Garfield

Garfield is a comic created by Jim Davis. Published since 1978, it chronicles the life of the title character, Garfield, the cat; Jon Arbuckle, the human; and Odie, the dog. As of 2013, it was syndicated in roughly 2,580 newspapers and journals, and held the Guinness World Record for being the world's most widely syndicated comic strip.[1]

Though this is rarely mentioned in print, Garfield is set in Muncie, Indiana, the home of Jim Davis, according to the television special Happy Birthday, Garfield. Common themes in the strip include Garfield's laziness, obsessive eating, coffee, and disdain of Mondays and diets. The strip's focus is mostly on the interactions among Garfield, Jon, and Odie, but other recurring minor characters appear as well. Originally created with the intentions to "come up with a good, marketable character",[2] Garfield has spawned merchandise earning $750 million to $1 billion annually. In addition to the various merchandise and commercial tie-ins, the strip has spawned several animated television specials, two animated television series, two theatrical feature-length live-action/CGI animated films, and three fully CGI animated direct-to-video movies.

Part of the strip's broad pop cultural appeal is due to its lack of social or political commentary; though this was Davis's original intention, he also admitted that his "grasp of politics isn't strong," joking that, for many years, he thought "OPEC was a denture adhesive".[3][4]

Garfield
Garfieldand friends
From left to right:
Nermal, Odie, Garfield, Arlene, and Pooky
Author(s)Jim Davis
WebsiteGarfield.com
Current status/scheduleRunning/Daily
Launch dateJune 19, 1978
Syndicate(s)Universal Press Syndicate/Universal Uclick/Andrews McMeel Syndication (1994–present)
United Feature Syndicate (1978–1993)
Publisher(s)Random House (under Ballantine Books), occasionally Andrews McMeel Publishing
Genre(s)Humor

History

In the 1970s, Davis created a comic strip called Gnorm Gnat, which met with little success. One editor said, "his art was good, his gags were great," but that "nobody can identify with bugs." Davis decided to take a long, hard look at the comics and he saw that dogs were doing very well, but there were no cats at the time. Davis figured that since he had grown up on a farm with 25 cats that he could come up with a strip based on a cat. He then proceeded to create a new strip with a cat as its main character and thus created Garfield, who borrows the first letter of his name from Davis's earlier work.[5] Garfield originally consisted of four main characters. Garfield, the titular character, was based on the cats Davis was around growing up; he took his name and personality from Davis's grandfather, James A. Garfield Davis,[6] who was, in Davis's words, "a large, cantankerous man". Jon Arbuckle came from a 1950s coffee commercial, and Odie was based on a car dealership commercial written by Davis, which featured Odie the Village Idiot. Early on in the strip, Odie's owner was a man named Lyman. He was written in to give Jon someone to talk with. Davis later realized that Garfield and Jon could "communicate nonverbally". The strip, originally centered on Jon, was first rejected by the King Features, Post-Hall and the Chicago Tribune-New York News agencies, all of which asked Davis to focus on the cat, who in their opinion, got the better lines. United Feature Syndicate accepted the retooled strip in 1978 and debuted it in 41 newspapers on June 19[7] of that year (however, after a test run, the Chicago Sun-Times dropped it, only to reinstate it after readers' complaints).[1][8] Garfield's first Sunday page ran on June 25, 1978,[9] being featured as a third-pager until March 22, 1981.[10] A half-page debuted the following Sunday, March 29,[11] with the strips for March 14[12] and 21, 1982,[13] having a unique nine-panel format, but UFS curtailed further use of it (it did, however, allow Davis to use the format for his U.S. Acres strip).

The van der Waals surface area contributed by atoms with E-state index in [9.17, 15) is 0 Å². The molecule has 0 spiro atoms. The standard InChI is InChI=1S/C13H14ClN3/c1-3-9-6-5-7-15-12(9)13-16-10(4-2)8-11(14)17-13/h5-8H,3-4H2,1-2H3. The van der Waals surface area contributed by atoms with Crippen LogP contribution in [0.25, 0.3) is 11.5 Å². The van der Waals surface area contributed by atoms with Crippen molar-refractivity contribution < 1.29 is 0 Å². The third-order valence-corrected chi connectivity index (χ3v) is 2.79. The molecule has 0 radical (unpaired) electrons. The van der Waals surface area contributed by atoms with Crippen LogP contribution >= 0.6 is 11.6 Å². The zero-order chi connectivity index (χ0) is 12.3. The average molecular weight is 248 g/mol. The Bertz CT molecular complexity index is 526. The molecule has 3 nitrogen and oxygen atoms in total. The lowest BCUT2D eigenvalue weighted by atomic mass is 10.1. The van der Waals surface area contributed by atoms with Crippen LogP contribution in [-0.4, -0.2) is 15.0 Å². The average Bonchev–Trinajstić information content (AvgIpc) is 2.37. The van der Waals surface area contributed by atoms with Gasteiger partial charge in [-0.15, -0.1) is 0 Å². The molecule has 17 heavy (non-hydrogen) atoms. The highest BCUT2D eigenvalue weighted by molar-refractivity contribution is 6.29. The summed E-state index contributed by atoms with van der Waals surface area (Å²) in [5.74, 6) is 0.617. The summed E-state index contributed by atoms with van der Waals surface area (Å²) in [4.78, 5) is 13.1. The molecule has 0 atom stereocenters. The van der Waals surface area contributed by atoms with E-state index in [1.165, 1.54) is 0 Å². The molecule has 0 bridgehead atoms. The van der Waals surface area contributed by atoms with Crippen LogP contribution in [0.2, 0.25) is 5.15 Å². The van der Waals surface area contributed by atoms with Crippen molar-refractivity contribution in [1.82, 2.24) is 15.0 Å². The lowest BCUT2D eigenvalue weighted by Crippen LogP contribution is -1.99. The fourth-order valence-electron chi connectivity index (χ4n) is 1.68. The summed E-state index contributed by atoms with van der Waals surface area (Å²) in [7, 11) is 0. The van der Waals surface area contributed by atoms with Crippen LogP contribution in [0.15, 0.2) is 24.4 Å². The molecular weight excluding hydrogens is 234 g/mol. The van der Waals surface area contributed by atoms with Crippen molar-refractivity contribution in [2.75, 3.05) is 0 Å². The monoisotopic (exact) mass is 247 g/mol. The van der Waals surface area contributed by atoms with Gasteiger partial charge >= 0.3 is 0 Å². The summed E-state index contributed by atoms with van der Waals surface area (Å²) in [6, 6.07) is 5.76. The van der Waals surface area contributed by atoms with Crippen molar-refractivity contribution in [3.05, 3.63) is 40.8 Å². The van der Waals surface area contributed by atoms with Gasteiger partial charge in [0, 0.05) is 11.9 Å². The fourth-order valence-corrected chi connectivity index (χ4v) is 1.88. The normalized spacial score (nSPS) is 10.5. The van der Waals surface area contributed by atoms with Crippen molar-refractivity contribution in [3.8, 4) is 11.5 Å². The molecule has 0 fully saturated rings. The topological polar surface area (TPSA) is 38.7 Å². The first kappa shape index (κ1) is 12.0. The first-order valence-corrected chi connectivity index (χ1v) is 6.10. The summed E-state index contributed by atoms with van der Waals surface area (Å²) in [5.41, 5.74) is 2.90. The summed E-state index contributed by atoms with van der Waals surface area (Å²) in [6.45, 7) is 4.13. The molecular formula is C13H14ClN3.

Garfield-comparison
The appearance of the characters gradually changed over time.[14] The left panel is taken from the March 7, 1980 strip; the right is from the July 6, 1990 strip.

The strip underwent stylistic changes, evolving from the style of the 1978–83 strips, to a more cartoonish look from 1984 onward. This change has mainly affected Garfield's design, which underwent a "Darwinian evolution" in which he began walking on his hind legs, "slimmed down", and "stopped looking ... through squinty little eyes" His evolution, according to Davis, was to make it easier to "push Odie off the table" or "reach for a piece of pie."[14]

Garfield quickly became a commercial success. In 1981, less than three years after its release, the strip appeared in 850 newspapers and accumulated over $15 million in merchandise. To manage the merchandise, Davis founded Paws, Inc.[15] In 1982 the strip was appearing in more than 1,000 newspapers.[16]

By 2002, Garfield became the world's most syndicated strip, appearing in 2,570 newspapers with 263 million readers worldwide;[1] by 2004, Garfield appeared in nearly 2,600 newspapers and sold from $750 million to $1 billion worth of merchandise in 111 countries.[2] In 1994, Davis's company, Paws, Inc., purchased all rights to the strips from 1978 to 1993 from United Feature. The strip is currently distributed by Universal Press Syndicate, while rights for the strip remain with Paws.